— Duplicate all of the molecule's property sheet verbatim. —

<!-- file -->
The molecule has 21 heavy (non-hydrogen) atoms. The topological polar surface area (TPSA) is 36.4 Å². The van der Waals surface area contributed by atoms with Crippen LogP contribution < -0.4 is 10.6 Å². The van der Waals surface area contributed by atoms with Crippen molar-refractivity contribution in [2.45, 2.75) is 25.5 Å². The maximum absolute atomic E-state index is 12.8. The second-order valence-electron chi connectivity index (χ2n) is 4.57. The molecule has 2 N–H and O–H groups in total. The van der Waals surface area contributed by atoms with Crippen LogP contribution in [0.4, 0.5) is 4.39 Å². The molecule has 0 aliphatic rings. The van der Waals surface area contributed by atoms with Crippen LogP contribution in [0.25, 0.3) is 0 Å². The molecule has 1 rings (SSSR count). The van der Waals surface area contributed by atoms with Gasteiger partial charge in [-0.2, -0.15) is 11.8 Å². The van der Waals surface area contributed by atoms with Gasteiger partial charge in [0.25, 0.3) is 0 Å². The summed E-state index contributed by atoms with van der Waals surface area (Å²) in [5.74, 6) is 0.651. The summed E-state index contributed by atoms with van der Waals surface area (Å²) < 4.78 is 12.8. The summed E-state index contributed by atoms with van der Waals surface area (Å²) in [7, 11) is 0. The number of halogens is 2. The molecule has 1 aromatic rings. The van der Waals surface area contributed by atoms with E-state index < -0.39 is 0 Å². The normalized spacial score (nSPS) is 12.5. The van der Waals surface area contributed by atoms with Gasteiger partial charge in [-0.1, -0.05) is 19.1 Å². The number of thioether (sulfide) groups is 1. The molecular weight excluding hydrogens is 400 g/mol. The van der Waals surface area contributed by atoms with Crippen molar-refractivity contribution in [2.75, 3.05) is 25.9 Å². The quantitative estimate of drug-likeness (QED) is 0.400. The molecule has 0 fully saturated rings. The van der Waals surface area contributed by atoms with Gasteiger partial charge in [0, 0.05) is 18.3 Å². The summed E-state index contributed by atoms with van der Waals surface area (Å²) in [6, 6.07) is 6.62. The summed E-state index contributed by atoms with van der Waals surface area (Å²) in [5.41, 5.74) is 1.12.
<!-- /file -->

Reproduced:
The molecule has 21 heavy (non-hydrogen) atoms. The topological polar surface area (TPSA) is 36.4 Å². The van der Waals surface area contributed by atoms with Crippen LogP contribution < -0.4 is 10.6 Å². The van der Waals surface area contributed by atoms with Crippen molar-refractivity contribution in [2.45, 2.75) is 25.5 Å². The maximum absolute atomic E-state index is 12.8. The second-order valence-electron chi connectivity index (χ2n) is 4.57. The molecule has 2 N–H and O–H groups in total. The van der Waals surface area contributed by atoms with Crippen LogP contribution in [0.4, 0.5) is 4.39 Å². The molecule has 0 aliphatic rings. The van der Waals surface area contributed by atoms with Crippen LogP contribution in [0.25, 0.3) is 0 Å². The molecule has 1 rings (SSSR count). The van der Waals surface area contributed by atoms with Gasteiger partial charge in [-0.2, -0.15) is 11.8 Å². The van der Waals surface area contributed by atoms with Gasteiger partial charge in [0.25, 0.3) is 0 Å². The summed E-state index contributed by atoms with van der Waals surface area (Å²) in [5.74, 6) is 0.651. The summed E-state index contributed by atoms with van der Waals surface area (Å²) < 4.78 is 12.8. The summed E-state index contributed by atoms with van der Waals surface area (Å²) in [7, 11) is 0. The number of halogens is 2. The molecule has 1 aromatic rings. The van der Waals surface area contributed by atoms with E-state index < -0.39 is 0 Å². The normalized spacial score (nSPS) is 12.5. The van der Waals surface area contributed by atoms with Gasteiger partial charge in [-0.1, -0.05) is 19.1 Å². The number of thioether (sulfide) groups is 1. The molecular weight excluding hydrogens is 400 g/mol. The van der Waals surface area contributed by atoms with Crippen molar-refractivity contribution in [2.75, 3.05) is 25.9 Å². The quantitative estimate of drug-likeness (QED) is 0.400. The molecule has 0 fully saturated rings. The van der Waals surface area contributed by atoms with Gasteiger partial charge in [0, 0.05) is 18.3 Å². The summed E-state index contributed by atoms with van der Waals surface area (Å²) in [6, 6.07) is 6.62. The summed E-state index contributed by atoms with van der Waals surface area (Å²) in [5.41, 5.74) is 1.12.